Data Science with Juliet Hougland and Michelle Casbon

Juliet Hougland and Michelle Casbon are on the podcast this week to talk about data science with Melanie and Mark. We had a great discussion about methodology, applications, tools, pipelines, challenges and resources. Juliet shared insights into the unique data science ownership workflow from idea to deployment at Stitch Fix, and Michelle dove into how Kubeflow is playing a role to help drive reliability in model development and deployment.

Juliet Hougland

Juliet Hougland leads the Workflow, Environment, and Execution team at Stichfix. She is a data scientist and engineer with expertise in computational mathematics and years of hands-on machine learning and big data experience. She has built and deployed production ML models, advised Fortune 500 companies on infrastructure and worked on a variety of open source projects (Apache Spark, Scalding, and Kiji) at the intersection of big data and machine learning.

Michelle Casbon

Michelle Casbon is a Senior Engineer on the Google Cloud Platform Developer Relations team, where she focuses on open source contributions and community engagement for machine learning and big data tools. Prior to joining Google, she was at several San Francisco-based startups as a Senior Engineer and Director of Data Science. Within these roles, she built and shipped machine learning products on distributed platforms using both AWS and GCP. Michelle’s development experience spans more than a decade and has primarily focused on multilingual natural language processing, system architecture and integration, and continuous delivery pipelines for machine learning applications. She especially loves working with open source projects and is an active contributor to Kubeflow. Michelle holds a masters degree from the University of Cambridge.

Cool things of the week
  • Sandeep Dinesh: Kubernetes Best Practices YouTube
  • CNCF TOC voted to accept Helm as an incubation-level hosted project to CNCF site
  • Andriod P in Beta blog
  • Agones 0.2.0 site
  • Securing cloud-connected devices with Cloud IoT and Microchip blog
Question of the week

If I have written a gRPC Service, but I’m using a language/platform that isn’t supported - is there any way I can access it as REST?

Where can you find us next?

Mark is speaking at the San Francisco Kubernetes Meetup: Scaling Game Servers and the Conduit Service Mesh on June 14th.

Melanie is speaking at a joint WiMLDS and PyLadies event “Paths to Data Science” on June 26th and Stanford AI4ALL on June 28th.

MARK: Hi. And welcome to episode number 130 of the weekly Google Cloud Platform Podcast. I'm Mark Mandel. And I'm here with my colleague, as always, Melanie Warrick. Melanie, how are you doing today?

MELANIE: Doing good, Mark. How are you?

MARK: I'm very, very well. Yet another week, yet another podcast.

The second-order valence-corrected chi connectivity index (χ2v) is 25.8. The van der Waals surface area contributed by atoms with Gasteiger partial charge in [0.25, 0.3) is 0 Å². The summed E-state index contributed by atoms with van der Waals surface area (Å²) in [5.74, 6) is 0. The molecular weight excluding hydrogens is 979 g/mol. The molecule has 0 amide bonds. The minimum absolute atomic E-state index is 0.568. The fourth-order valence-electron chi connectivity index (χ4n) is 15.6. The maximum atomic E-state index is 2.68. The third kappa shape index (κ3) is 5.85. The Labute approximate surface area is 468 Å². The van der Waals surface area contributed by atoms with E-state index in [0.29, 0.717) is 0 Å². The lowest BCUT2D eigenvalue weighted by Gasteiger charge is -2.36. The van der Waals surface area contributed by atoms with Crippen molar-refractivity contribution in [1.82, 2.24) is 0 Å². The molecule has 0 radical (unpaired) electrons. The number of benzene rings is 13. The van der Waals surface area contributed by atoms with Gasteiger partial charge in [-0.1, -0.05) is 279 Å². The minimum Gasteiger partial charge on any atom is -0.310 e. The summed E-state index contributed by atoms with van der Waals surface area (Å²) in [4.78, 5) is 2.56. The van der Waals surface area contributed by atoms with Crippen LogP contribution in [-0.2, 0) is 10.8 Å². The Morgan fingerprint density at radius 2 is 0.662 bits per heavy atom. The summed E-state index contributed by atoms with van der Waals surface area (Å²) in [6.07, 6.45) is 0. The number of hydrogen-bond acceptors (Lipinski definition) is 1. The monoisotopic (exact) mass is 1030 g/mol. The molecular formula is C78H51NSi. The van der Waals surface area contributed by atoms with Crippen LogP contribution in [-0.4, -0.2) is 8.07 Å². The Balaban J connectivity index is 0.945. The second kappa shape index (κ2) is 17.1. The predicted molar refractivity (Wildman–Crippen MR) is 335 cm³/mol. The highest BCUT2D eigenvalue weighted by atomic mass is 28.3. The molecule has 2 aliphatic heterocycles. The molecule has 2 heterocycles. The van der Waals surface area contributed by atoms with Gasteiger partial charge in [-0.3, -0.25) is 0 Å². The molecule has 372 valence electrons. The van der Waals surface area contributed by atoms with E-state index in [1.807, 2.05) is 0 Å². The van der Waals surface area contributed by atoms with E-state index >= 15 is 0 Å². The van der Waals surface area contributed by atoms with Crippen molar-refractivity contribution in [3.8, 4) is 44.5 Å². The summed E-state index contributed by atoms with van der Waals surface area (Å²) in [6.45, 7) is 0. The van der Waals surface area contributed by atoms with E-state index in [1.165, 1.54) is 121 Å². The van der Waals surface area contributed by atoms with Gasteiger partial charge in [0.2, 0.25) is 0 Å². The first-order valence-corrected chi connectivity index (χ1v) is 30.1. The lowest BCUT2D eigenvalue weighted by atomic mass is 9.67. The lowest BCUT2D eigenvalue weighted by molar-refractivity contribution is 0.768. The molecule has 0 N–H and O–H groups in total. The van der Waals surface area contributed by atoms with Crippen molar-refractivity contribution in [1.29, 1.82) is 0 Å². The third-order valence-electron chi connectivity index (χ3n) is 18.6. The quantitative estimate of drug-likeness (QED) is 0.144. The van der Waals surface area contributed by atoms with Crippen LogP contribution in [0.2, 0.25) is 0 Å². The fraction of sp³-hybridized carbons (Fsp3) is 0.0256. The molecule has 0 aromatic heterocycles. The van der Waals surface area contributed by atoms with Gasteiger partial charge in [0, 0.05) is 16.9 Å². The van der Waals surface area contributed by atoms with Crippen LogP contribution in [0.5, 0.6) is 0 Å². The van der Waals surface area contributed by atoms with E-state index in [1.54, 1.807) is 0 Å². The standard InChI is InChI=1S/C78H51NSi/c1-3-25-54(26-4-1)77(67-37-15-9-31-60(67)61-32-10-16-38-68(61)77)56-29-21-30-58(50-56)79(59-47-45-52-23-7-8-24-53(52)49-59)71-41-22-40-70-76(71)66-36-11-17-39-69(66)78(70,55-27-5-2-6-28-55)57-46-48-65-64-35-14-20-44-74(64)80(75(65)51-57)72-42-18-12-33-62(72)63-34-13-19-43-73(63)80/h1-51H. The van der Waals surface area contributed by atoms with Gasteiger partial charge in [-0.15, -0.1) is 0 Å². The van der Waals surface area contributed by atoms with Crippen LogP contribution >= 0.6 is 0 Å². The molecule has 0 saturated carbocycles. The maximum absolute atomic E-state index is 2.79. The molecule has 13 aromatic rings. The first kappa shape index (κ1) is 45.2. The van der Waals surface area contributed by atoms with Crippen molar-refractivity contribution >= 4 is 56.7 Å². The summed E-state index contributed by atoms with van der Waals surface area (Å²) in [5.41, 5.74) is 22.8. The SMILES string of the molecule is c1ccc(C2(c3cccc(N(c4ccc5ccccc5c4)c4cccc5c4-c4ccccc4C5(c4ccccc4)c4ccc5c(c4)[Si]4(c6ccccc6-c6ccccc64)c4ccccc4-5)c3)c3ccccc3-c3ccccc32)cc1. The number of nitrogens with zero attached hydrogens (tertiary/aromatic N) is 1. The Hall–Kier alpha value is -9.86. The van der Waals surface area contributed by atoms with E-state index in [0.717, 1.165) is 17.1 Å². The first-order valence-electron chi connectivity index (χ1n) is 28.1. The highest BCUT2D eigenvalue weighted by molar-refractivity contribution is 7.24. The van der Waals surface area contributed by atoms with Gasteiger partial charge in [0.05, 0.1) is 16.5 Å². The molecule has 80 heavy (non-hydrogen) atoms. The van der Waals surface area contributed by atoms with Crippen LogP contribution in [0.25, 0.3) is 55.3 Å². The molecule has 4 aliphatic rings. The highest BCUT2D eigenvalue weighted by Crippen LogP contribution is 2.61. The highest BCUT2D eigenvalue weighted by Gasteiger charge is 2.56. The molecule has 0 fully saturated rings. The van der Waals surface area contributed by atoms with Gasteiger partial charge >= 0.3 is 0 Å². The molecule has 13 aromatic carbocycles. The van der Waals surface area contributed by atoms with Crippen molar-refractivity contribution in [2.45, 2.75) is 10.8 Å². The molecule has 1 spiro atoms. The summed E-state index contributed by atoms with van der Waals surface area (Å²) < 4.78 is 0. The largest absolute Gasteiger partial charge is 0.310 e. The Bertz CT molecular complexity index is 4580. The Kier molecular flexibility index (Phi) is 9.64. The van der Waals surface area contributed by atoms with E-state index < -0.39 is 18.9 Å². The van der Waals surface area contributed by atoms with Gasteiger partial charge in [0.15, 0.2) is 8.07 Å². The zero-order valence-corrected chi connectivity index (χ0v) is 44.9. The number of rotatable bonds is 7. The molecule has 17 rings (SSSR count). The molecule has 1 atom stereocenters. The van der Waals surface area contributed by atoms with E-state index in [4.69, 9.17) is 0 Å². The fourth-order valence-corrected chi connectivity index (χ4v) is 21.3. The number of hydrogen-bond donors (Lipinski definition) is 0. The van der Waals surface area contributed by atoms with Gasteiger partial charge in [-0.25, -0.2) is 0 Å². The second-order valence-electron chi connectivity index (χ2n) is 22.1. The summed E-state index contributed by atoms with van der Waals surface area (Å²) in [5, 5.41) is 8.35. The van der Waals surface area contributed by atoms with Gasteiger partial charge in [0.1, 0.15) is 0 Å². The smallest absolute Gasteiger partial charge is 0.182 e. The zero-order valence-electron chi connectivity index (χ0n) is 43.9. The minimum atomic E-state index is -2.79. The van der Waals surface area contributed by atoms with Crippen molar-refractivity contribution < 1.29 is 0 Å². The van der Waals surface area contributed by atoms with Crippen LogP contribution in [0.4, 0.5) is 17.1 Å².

MELANIE: Another podcast. 130.

MARK: 130. That's a good, round number.

MELANIE: Another 20 and we'll be at 150.

MARK: Yes. Math is good.

MELANIE: Math is good. I can do math.

MARK: You can do math.

MELANIE: All right, Mark. So this week we have two wonderful women who have joined us to talk about data science pipelines and tools. So Juliet and Michelle are both with us. And Juliet is actually the data platform lead over at Stitch Fix. And Michelle is one of our colleagues who works with us here at Google and does a lot of great things around machine learning and Google Cloud Platform.

So before we get into that, as always, we are going to talk about cool things of the week. And our question of the week is that if I have written a gRPC service but I'm using a language platform that isn't supported, is there any way I can access it as rest? I wonder where this question came from.

MARK: I don't know. Maybe me.

MELANIE: Maybe someone who was heckling on it this weekend. Anyway, we'll get to that question in a minute. But before that, some of the cool things of the week. I'm going to start with the fact that Sandeep Dinesh, who is one of our colleagues on the team, he's been doing this great video series, I guess video logs, video blogs, video something.

MARK: Sure.

MELANIE: Sure. So he's been doing this series under the name of Kubernetes best practices. And he recently published the last episode in his seven part series. And so we will include that in the show notes. And the last episode is upgrading your cluster with zero downtime. So if you've got a cluster, how do you get that updated? And you don't have to really spend any effort.

MARK: And there's a great photo of him in the video pointing at the camera.

MELANIE: That's right.

MARK: It's just a great photo.

MELANIE: It's a good job. And all of the videos that he's done on the subject are really wonderful. So if you haven't seen it and you have questions about Kubernetes and work with containers, you should watch them.